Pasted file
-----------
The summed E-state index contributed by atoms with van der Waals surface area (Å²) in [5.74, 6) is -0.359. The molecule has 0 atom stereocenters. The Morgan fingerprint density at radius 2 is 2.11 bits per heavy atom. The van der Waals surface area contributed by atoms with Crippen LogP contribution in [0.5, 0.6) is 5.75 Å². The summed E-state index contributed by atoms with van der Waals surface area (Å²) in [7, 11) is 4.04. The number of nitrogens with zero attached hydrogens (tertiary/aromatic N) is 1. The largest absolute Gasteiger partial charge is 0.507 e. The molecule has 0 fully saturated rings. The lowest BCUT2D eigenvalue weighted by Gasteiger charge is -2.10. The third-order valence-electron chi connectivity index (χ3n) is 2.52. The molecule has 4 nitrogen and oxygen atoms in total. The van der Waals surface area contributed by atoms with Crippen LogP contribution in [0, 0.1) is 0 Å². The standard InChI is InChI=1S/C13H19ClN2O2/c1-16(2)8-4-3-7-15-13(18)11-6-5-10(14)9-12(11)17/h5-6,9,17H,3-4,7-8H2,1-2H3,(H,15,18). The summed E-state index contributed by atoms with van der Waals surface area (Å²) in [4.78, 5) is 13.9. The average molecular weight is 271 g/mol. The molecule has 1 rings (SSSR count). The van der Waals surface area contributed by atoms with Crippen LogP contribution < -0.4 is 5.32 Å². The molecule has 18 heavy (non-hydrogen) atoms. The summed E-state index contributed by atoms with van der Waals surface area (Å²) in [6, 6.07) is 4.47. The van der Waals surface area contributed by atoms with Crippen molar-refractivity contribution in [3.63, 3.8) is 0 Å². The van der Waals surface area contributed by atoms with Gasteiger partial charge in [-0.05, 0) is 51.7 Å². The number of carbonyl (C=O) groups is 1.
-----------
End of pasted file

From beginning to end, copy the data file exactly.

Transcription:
The summed E-state index contributed by atoms with van der Waals surface area (Å²) in [5.74, 6) is -0.359. The molecule has 0 atom stereocenters. The Morgan fingerprint density at radius 2 is 2.11 bits per heavy atom. The van der Waals surface area contributed by atoms with Crippen LogP contribution in [0.5, 0.6) is 5.75 Å². The summed E-state index contributed by atoms with van der Waals surface area (Å²) in [7, 11) is 4.04. The number of nitrogens with zero attached hydrogens (tertiary/aromatic N) is 1. The largest absolute Gasteiger partial charge is 0.507 e. The molecule has 0 fully saturated rings. The lowest BCUT2D eigenvalue weighted by Gasteiger charge is -2.10. The third-order valence-electron chi connectivity index (χ3n) is 2.52. The molecule has 4 nitrogen and oxygen atoms in total. The van der Waals surface area contributed by atoms with Crippen LogP contribution in [0, 0.1) is 0 Å². The standard InChI is InChI=1S/C13H19ClN2O2/c1-16(2)8-4-3-7-15-13(18)11-6-5-10(14)9-12(11)17/h5-6,9,17H,3-4,7-8H2,1-2H3,(H,15,18). The summed E-state index contributed by atoms with van der Waals surface area (Å²) in [4.78, 5) is 13.9. The average molecular weight is 271 g/mol. The molecule has 1 rings (SSSR count). The van der Waals surface area contributed by atoms with Crippen LogP contribution < -0.4 is 5.32 Å². The molecule has 18 heavy (non-hydrogen) atoms. The summed E-state index contributed by atoms with van der Waals surface area (Å²) in [6, 6.07) is 4.47. The van der Waals surface area contributed by atoms with Crippen molar-refractivity contribution in [3.63, 3.8) is 0 Å². The van der Waals surface area contributed by atoms with Gasteiger partial charge in [-0.05, 0) is 51.7 Å². The number of carbonyl (C=O) groups is 1.